Everyone in this world was born to two pairs of parents: a pair of humans and a pair of magical folk. Human genes predetermined person’s appearance and magic genes gave an individual unique character and supernatural powers. A child would be born to a pair of humans, and magic parents would be assigned at birth. Never did it happen that a child would have only one pair of parents.
Until Orfelina was born.
Her parents, Mister and Missis Morris, were well-respected citizens, brought up in traditional ways. That was why they stared in horror at the birth certificate that said ‘orphan’ in the category of magical parents. The nurse that provided them with the copy and a screaming bundle looked apologetic but assured them that otherwise their daughter was quite normal.
Quite normal, indeed.
Orfelina grew as any normal child would be scared of monsters under her bed and battling bullies at school. She scraped her knees at least two times a week and kept a very secret diary, in which she moaned about her crush on a neighbour’s son Billy. She was very good at art and very horrible at math. Her smiles were very charming, and everyone liked her a lot.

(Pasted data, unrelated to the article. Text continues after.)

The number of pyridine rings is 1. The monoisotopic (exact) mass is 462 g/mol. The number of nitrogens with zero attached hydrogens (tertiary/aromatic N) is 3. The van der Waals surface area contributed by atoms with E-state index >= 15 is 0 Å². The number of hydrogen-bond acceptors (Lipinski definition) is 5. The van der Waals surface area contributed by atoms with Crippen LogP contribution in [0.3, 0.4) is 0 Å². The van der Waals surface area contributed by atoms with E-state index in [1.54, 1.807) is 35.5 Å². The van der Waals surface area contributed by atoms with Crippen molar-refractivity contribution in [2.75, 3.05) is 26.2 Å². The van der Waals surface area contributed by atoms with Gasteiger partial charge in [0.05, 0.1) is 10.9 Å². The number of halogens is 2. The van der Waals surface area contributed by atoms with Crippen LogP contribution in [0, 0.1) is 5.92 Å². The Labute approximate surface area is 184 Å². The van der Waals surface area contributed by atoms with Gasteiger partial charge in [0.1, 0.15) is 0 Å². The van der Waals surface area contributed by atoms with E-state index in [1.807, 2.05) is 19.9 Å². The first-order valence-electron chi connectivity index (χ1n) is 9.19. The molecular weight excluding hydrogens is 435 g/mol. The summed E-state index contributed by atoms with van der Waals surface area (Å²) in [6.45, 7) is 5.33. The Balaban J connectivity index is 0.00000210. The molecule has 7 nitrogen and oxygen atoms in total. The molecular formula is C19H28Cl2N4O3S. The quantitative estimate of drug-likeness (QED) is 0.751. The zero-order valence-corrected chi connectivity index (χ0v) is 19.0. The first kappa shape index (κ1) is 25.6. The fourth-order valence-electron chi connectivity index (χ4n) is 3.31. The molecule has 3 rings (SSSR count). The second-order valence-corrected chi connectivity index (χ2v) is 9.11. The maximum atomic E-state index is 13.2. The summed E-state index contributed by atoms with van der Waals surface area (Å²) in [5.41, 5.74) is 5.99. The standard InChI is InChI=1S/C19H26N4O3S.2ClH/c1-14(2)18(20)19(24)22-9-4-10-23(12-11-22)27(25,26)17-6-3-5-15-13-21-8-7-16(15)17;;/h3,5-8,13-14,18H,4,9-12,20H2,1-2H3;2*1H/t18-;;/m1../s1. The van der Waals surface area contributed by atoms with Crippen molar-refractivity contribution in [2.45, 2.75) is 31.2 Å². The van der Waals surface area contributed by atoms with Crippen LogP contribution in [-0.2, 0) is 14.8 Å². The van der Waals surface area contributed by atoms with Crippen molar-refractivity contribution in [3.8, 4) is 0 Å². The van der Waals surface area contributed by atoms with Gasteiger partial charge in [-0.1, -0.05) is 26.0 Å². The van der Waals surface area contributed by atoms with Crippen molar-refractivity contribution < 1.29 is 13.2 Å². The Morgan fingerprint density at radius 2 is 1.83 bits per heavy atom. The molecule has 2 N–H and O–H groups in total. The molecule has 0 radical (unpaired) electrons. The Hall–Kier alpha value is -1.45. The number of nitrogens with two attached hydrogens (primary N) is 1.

Her parents had overcome their initial shock and surrounded their only child with twice as much love and care as they could. Some days it was enough. Others - not so much.
Orfelina turned thirteen and still didn’t have any magic powers at all. She cried for hours, praying she could be like everyone else.
Her prayers went unanswered. So the girl continued living her ordinary life and drawing. She drew everything she saw and even more. Imaginary animals and exotic birds, extraterrestrial creatures and other planets covered the pages of her notebook.
One day she left her notebook wide open on the windowsill, as she fell asleep in her bed. She was awakened in the morning by a happy chirping. A bird with green and magenta feathers was sitting on her notebook.
It looked exactly like the bird Orfelina had drawn a day before. With beating heart, the girl jumped out of her bed and shooing the bird away grabbed her notebook. She thumbed through it, but all the pages were completely blank.
She didn’t know what to make of it. Orfelina grabbed a pencil and with a shaking hand drew a quick sketch of a small tabby cat on a blank page. Nothing happened for some time, and then a picture moved, bent, and in a blur of movement a real cat pounced on the floor from the paper.
Orfelina’s whole body was shaking with shock when suddenly her mother’s voice floated up to her room.
“James? Is there any reason why we have a purple octopus on our kitchen table?”
“It wasn’t me!” came her father’s affronted reply.
There was silence, and then rushed footsteps as both parents ran to their daughter’s room. They found her laughing and playing with a tabby cat on her floor.